Let’s compare time-to-throw with Nick Foles, who held on to the bar far too long either through fault of his own or due to the lack of separation from his receivers (both are true). Foles released the ball at an average of 2.92 seconds. Fitzpatrick blurs past that with a lightning quick 2.21. The living conditions were quite different, but the contrast is still stark.

Getting rid of the ball fast is all gum drops and lollipops but what impact did it have? First, it negated a pass rush for the Eagles that performed well. Well, mostly, Fletcher Cox still got home once (yay).

While the New Orleans Saints struggled to generate a push (18%) in Week 1, the Eagles ranked 6th (37%) in applying pressure in Week 2. That’s despite the ball getting out in three steps. It was consistent throughout the game too, just not effective. Why?

When Fitzpatrick was under pressure he was sacked twice but otherwise had a productive day. He went 7 of 11 for 110 yards, 3 touchdowns with a 136.4 QB Rating. So I’ll ask the question again. Why was the pass rush productive, but not effective?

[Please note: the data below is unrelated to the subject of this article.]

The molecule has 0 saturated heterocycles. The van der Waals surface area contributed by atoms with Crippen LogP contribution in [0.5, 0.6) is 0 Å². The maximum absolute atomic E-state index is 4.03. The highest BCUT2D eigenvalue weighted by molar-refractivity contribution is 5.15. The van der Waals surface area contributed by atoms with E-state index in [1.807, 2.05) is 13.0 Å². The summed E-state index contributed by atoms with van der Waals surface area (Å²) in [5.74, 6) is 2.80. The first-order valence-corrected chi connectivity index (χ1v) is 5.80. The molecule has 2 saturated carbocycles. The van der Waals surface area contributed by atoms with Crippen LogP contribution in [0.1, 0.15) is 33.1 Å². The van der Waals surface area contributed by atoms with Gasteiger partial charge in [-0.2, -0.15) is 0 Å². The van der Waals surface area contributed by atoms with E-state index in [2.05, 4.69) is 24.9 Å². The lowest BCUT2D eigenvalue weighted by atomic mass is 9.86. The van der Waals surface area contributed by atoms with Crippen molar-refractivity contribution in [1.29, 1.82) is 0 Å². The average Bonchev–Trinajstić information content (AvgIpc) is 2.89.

The Saints were abused in the passing game by playing press and getting balls thrown before they could get their heads around. Fitzpatrick would identify his primary read pre-snap based on the depth of the cornerback and leverage of the safety and simply put it up for his receiver to make a play. Time and time again his receivers made those plays.

The Eagles don’t press on the outside nearly as much as the Saints, so you would figure off coverage wouldn’t allow him to be as effective. You would be I was wrong.

When the Eagles played off and in their standard cover 3, things were easy for Fitzpatrick. Simple curls turned into world beaters thanks to the ball getting out quicker than the flat zone can get to the spot.